3. At one point Smith asks, 'What if education weren't first and foremost about what we know but about what we love?' (155). Now, that would cause a shift! He talks about shaping students in the same way as we shape our children: 'the faculty in loco parentis ('in place of parents')' (158). Just as the pastor's love is the same brand of love as the parent (1 Thess 2), maybe so also the teacher's love? By the end of a course I often feel that way... He talks about the spiritual practices which faculty can embrace (and shouldn't we add administrative staff as well?) in order to cultivate this direction. A bit of Bonhoeffer's Life Together surfaces. But maybe unlike it is with children, do we need to rethink the place of compulsion in the formation of students? I remained unconvinced about the value of making things compulsory with adult learners... In a lovely touch, Smith writes about the transformative impact on a class that buying a coffee-maker had, of arriving early to welcome his class with freshly brewed coffee - as 'a kind of incense for early-morning learning' (163).


4. There is one area where I find the author encourages me not to shift. This obsession we have with 'remaking the church in order to 'speak to' contemporary culture' (75). It is misguided. Later, 'we cannot hope to restore the world if we are constantly reinventing the church' (178). Such people think that it is the church's out-of-dateness that is its biggest problem. Smith sees it differently. In fact he is quite subversive. 'In order to foster a Christian imagination we don't need to invent; we need to remember' (181). It is an immersion in the Story that is needed, not an immersion in the latest trends. We are restored by being 're-storied'. Using the earlier example, rather than making church more like a mall in order to fit into the cultural flow (because if we do this, this does something to us!), we need to invest in the 'counter-liturgies'. It is going against the cultural flow, in an intriguing way, that is the key.

This approach is then taken to four combustible areas: worship, youth ministry, weddings and the home.

With worship (57-81), Smith advocates a move away from it being solely an expressive activity, something we are doing, and on towards it becoming more of a formative activity, something that is being done to us. 'Worship is not primarily a venue for innovative creativity but a place for discerning reception and faithful repetition' (78). In the following chapter (83-110) he gives some ideas on how this can be done - and even offers advice on how to persist in a church context where this is not happening (99-103). He makes a special plea for including confession in worship (103-110). Stop being so fussed about what might appear to be irrelevant or too churchy for the possible unbeliever in your midst and get on with being faithful to biblical worship. How can we expect God to be at work among us if we are not worshipping as he us wants to do? My money is on the unbeliever being drawn closer by watching authentic confession more often than we think - and, if not, that is no reason to stop doing confession.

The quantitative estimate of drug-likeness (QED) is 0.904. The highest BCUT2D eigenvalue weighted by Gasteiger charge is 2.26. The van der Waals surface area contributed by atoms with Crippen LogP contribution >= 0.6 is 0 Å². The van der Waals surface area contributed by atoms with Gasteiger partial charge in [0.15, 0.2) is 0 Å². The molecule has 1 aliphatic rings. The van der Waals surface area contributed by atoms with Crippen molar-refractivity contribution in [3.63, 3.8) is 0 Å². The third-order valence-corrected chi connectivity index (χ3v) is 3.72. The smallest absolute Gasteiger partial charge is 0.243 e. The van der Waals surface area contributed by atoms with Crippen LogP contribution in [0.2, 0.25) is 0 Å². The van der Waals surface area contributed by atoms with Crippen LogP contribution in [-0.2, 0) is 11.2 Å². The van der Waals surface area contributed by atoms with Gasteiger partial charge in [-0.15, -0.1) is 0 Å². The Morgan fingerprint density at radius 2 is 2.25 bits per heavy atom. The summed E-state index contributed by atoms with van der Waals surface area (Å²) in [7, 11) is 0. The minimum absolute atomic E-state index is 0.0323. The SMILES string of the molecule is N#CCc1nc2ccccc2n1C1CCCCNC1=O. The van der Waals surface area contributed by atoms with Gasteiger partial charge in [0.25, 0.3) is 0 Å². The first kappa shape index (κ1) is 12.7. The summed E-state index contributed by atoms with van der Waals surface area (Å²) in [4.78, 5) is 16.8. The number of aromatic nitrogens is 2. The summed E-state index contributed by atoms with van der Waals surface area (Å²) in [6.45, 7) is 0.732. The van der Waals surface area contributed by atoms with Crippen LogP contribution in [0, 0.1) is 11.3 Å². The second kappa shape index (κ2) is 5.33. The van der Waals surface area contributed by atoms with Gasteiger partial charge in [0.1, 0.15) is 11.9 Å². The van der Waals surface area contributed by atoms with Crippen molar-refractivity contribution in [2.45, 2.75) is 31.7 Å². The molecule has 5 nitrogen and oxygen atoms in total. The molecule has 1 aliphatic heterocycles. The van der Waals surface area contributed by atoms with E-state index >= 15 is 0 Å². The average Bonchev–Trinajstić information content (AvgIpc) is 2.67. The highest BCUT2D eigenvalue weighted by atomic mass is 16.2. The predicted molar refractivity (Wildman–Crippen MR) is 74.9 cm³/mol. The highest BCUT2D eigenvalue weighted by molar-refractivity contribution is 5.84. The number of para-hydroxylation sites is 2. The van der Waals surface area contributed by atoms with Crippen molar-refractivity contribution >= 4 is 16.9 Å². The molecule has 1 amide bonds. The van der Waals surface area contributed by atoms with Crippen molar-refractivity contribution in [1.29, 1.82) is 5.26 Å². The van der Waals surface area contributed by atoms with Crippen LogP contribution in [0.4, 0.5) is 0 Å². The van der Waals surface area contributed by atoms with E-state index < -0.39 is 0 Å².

[NB: the author speaks about worship here: https://youtu.be/UGDEJ6tHWAs].

With youth ministry (143-154), Smith reminds us that 'effective Christian formation of young people might look like a failure for a time' (146). How true. The lack of patience and the need for measurements of (numerical) success plagues youth ministry. 'We have effectively communicated to young people that sincerely following Jesus is synonymous with being 'fired up' for Jesus, with being excited for Jesus, as if discipleship were synonymous with fostering an exuberant, perky, cheerful disposition...' (146-147). Subversively, he makes a case for the love of tradition among young people and that instead of looking for the next big thing in youth ministry, 'we should be looking behind us' (151) - way behind us because 'the future of the church is ancient' (7).
[NB: the author speaks on youth ministry here: https://youtu.be/13QMBjXSGzo].

With weddings (118-126), Smith worries about the liturgies of narcissism that afflict the event. The 'spectacle of the wedding' is the focus: 'It is why we spend more time fixated on the spectacular flash of the wedding event than on the long slog of sustaining a marriage' (120). I've become disillusioned by Christian wedding ceremonies. Basically, I won't take them anymore ... unless there is a commitment to them being both a serious sacrament and the launch of a missional partnership.